Getting Started with Social-Emotional Development
The real development and transformation happens when both teachers and children grow together.
When I worked in a large, diverse metropolitan school district, I had a colleague who struggled with correctly pronouncing several of the children’s names. His solution was to create nicknames for those children. There was no malice or ill intent in his practice, and he would often point out that as a specialist teacher he had to remember the name of every single child in the entire school. It’s safe to say that most would agree that the excuse didn’t justify this practice. Before all other things, a teacher’s primary responsibility is to create an environment where every child feels cared for, seen, and welcomed. This starts by respecting each child as an individual with a range of experiences and feelings.
In order to do this, teachers must first work to develop their own social–emotional competence. They need to be aware of their own emotions and how these emotions can impact the learning environment. Teachers must recognize that their own feelings shape the interactions they have with children each day. Teachers must be vulnerable enough to ask questions such as “Why am I acting this way?” and “Why does this specific behavior trigger negative emotions within me?” In order to support the social–emotional development of children, teachers should take time to reflect on their emotions and identify their own feelings—not just the ones that are obvious but also those feelings that are hidden.
The pandemic’s enormous disruption to normality has driven many education and mental health care experts to raise the social–emotional flag, almost pleading for teachers to focus on children’s social–emotional development and learning when they return to the classroom. There are countless articles in education journals and national news stating that teachers should expect that young learners may return to classrooms and programs with fears and anxieties and possibly dealing with the effects of trauma. In response to this, school districts, private childcare, and Head Start programs are racing to find a social–emotional curriculum for teachers to begin implementing in the new school year.
Supporting Educators’ Social–Emotional Development
However, it is not enough to purchase a social–emotional curriculum simply to check a box, even one that is researched-based. In order to effectively implement it, it “really requires leadership and ongoing support,” as Mark Greenberg, a professor of human development and psychology at Pennsylvania State University and a founder of the Collaborative for Academic, Social, and Emotional Learning (CASEL), told EducationWeek last year.1 That seems logical. We all know that providing professional development and coaching is the most effective way to support an adult learner in using a new resource, but professional development and ongoing support are even more essential to social–emotional development. As my story illustrates, not all teachers are equipped to provide children with social–emotional support, even without the additional needs and challenges of the pandemic.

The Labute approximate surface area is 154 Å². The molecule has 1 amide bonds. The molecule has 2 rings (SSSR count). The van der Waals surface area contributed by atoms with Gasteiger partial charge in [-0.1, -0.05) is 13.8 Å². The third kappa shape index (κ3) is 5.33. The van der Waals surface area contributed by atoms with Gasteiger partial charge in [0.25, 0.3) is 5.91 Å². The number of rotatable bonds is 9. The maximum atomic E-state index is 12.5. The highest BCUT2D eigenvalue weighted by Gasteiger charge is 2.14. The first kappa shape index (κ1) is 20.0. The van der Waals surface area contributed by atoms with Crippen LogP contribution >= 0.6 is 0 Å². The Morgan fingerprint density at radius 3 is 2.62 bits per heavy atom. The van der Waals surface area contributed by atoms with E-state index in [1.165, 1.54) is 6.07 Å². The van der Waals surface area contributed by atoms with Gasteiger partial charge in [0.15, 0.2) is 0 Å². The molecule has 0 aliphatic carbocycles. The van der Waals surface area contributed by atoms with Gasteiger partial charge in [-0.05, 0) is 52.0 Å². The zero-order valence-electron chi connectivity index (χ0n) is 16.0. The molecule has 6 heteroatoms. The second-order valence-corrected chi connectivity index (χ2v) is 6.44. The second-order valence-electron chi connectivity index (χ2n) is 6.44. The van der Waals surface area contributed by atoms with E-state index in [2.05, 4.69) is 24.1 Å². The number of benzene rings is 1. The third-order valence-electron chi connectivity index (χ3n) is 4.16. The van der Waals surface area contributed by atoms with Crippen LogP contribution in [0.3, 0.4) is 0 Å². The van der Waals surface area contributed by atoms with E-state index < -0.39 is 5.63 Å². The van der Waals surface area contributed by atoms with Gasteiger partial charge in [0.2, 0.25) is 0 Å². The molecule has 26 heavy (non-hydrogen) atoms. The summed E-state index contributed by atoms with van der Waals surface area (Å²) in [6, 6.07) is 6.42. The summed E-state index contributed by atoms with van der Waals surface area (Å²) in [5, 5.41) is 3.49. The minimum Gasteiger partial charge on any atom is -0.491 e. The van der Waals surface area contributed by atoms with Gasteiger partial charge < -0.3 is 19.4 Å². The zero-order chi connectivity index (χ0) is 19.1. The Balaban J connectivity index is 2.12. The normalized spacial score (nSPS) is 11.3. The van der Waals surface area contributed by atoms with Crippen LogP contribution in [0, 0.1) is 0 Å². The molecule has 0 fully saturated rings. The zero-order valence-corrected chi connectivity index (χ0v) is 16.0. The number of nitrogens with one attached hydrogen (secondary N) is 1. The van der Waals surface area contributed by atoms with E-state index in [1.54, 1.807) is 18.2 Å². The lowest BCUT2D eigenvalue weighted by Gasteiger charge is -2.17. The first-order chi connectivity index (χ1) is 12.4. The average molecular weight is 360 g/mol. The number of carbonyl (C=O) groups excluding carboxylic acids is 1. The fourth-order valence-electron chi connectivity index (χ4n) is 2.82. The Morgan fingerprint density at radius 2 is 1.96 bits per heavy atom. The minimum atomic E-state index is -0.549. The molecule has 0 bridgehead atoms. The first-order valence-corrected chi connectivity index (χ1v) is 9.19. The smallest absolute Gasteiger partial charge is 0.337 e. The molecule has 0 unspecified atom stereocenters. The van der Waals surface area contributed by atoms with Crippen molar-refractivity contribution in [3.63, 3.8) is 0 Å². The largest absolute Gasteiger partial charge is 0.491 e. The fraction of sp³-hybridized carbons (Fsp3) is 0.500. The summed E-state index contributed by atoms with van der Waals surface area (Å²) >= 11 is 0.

“Actively supporting the social and emotional development of students is not an innate skill. Veteran teachers are not used to some of these practices, and many new teachers didn’t learn these skills in their teacher-preparation programs.” Even the kindest and most loving of teachers need to learn strategies like helping children brainstorm solutions to problems and learn to identify, name, and manage their strong feelings.
“Teaching is an emotional practice,” according to Lorea Martinez, faculty member of Columbia University’s Teachers College.2 When teachers recognize their internal motivators, they are better able to “use their emotional intelligence to improve [their] craft.2 When teachers have a better understanding of who they are, it will help them have more empathy for children and respond to them in a calm, positive manner. This helps teachers develop social trust, leading children to feel respected, valued, and understood.
The lessons taught in a social–emotional curriculum are important, but they are just one small part of the equation. Between the lessons is when real growth, development, and work take place: when both children and teachers grow.
Intentional Interactions: Social-Emotional Development in Everyday Experiences
In this four-part webinar series, educators and administrators will discuss the value of social–emotional development and learn simple yet effective strategies for promoting protective factors and resiliency in young children.
 Will, M. (2020). The success of social–emotional learning hinges on teachers. EducationWeek. Retrieved May 18, 2021, from https://www.edweek.org/leadership/the-success-of-social-emotional-learning-hinges-on-teachers/2020/04
 Martinez, L. (2015, November). Developing teachers’ social and emotional skills. Edutopia. https://www.edutopia.org/blog/developing-teachers-social-emotional-skills-lorea-martinez